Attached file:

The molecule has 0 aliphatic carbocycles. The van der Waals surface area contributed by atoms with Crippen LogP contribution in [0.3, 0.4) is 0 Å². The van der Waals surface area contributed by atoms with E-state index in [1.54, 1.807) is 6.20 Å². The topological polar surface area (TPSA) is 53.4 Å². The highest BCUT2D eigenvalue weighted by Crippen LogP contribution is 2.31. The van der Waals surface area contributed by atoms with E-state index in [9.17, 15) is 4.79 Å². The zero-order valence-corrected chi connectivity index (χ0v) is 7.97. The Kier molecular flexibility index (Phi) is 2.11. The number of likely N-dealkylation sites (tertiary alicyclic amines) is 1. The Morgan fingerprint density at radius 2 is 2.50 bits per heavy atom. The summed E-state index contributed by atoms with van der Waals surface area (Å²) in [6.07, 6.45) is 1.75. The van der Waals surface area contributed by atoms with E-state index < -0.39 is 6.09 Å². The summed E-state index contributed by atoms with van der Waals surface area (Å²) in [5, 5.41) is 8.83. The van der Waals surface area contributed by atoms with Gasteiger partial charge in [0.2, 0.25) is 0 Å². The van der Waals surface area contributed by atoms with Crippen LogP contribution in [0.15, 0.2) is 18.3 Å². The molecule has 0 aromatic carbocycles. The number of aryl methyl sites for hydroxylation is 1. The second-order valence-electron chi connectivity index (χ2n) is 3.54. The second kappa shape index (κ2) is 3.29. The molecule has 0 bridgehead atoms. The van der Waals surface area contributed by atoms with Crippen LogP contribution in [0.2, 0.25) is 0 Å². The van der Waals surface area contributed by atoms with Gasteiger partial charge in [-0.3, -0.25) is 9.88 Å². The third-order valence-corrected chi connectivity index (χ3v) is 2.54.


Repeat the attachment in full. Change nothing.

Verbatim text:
The molecule has 0 aliphatic carbocycles. The van der Waals surface area contributed by atoms with Crippen LogP contribution in [0.3, 0.4) is 0 Å². The van der Waals surface area contributed by atoms with E-state index in [1.54, 1.807) is 6.20 Å². The topological polar surface area (TPSA) is 53.4 Å². The highest BCUT2D eigenvalue weighted by Crippen LogP contribution is 2.31. The van der Waals surface area contributed by atoms with E-state index in [9.17, 15) is 4.79 Å². The zero-order valence-corrected chi connectivity index (χ0v) is 7.97. The Kier molecular flexibility index (Phi) is 2.11. The number of likely N-dealkylation sites (tertiary alicyclic amines) is 1. The Morgan fingerprint density at radius 2 is 2.50 bits per heavy atom. The summed E-state index contributed by atoms with van der Waals surface area (Å²) in [6.07, 6.45) is 1.75. The van der Waals surface area contributed by atoms with E-state index < -0.39 is 6.09 Å². The summed E-state index contributed by atoms with van der Waals surface area (Å²) in [5, 5.41) is 8.83. The van der Waals surface area contributed by atoms with Gasteiger partial charge in [0.2, 0.25) is 0 Å². The van der Waals surface area contributed by atoms with Crippen LogP contribution in [0.15, 0.2) is 18.3 Å². The molecule has 0 aromatic carbocycles. The number of aryl methyl sites for hydroxylation is 1. The second-order valence-electron chi connectivity index (χ2n) is 3.54. The second kappa shape index (κ2) is 3.29. The molecule has 0 bridgehead atoms. The van der Waals surface area contributed by atoms with Crippen LogP contribution in [0.2, 0.25) is 0 Å². The van der Waals surface area contributed by atoms with Gasteiger partial charge in [-0.3, -0.25) is 9.88 Å². The third-order valence-corrected chi connectivity index (χ3v) is 2.54.